How, When and Why to Clean Your Pool Cover in the Winter
Snow can be disastrous for your pool if you don’t control its weight during the off-season. Living in an area that experiences heavy snowfall, it is expected that your cover may accumulate snow. But you will also need to ensure that you cover can take the snow and that you’re able to clear it off regularly in order to prevent further complications.
With the advice of pool maintenance specialists, this article will go through the steps you need to take to safely and effectively clear off snow and any other debris that collects on top of your pool cover during the winter season and will also explain the importance of proper pool cover maintenance in order to protect your investment.
But first, why do I need to clear the snow off my pool cover?
Especially if you have a state-of-the-art automatic pool cover, you may feel that it is unnecessary to clear the snow off routinely. However, neglecting snow buildup on your pool cover can lead to lots of swimming pool damage and will make opening it come springtime that much more difficult.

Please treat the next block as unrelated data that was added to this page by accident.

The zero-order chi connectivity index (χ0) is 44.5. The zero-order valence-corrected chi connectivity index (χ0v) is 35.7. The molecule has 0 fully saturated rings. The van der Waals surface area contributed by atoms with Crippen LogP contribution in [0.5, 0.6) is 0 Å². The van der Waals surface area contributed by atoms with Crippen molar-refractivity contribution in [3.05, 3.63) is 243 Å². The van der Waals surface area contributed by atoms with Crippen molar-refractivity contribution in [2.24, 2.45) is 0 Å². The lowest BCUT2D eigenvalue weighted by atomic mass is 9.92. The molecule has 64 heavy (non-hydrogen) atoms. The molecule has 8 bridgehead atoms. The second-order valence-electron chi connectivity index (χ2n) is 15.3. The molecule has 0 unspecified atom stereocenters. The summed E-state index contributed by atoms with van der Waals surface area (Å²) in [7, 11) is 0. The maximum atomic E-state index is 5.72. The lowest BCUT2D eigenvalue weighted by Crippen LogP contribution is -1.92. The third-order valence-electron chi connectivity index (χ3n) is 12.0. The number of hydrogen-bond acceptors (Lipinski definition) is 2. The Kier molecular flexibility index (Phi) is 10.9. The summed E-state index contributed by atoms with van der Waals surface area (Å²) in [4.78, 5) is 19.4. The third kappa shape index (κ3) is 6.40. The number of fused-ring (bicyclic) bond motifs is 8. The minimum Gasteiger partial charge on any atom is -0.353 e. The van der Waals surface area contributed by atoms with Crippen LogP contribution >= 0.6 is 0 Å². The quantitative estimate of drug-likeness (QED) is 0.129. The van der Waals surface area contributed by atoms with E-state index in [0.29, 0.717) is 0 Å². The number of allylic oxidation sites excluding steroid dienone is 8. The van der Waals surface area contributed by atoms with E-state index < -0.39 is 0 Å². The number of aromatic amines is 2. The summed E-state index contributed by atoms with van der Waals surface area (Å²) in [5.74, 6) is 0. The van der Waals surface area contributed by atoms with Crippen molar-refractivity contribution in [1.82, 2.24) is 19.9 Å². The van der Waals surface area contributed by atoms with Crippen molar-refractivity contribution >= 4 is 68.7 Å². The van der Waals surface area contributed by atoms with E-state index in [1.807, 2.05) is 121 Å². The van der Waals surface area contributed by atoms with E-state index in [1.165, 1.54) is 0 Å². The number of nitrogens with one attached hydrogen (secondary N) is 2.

Excess snow can either cause the cover to rip in some cases, which is a whole extra maintenance that needs to be tended to, or it can even cause the middle of the cover system to cave in and fill the pool with unsightly snow and debris.
Read More: Swimming Pool Winter Closing Guide
Tips on proper pool cover maintenance
What Can Get on the Pool Covers, Exactly?
Covering your pool may protect the pool from elements, but what’s protecting the cover? From snow to falling ice, any debris including dead leaves and even animals wandering over to the cover confusing it for ground or a comfortable place to sleep, pool covers may be shielding your pool water from nature, but nature can still accumulate onto the cover itself.
How to clear it off
Snow, twigs and debris can cause damage to your pool cover, so it is important to keep it clean throughout the winter. When it comes to leaves, twigs, and other debris, you may remove them from the cover using a leaf blower or leaf net. Use a pool brush, pool net or leaf net to remove the debris that collects from under and around the straps and springs of the cover.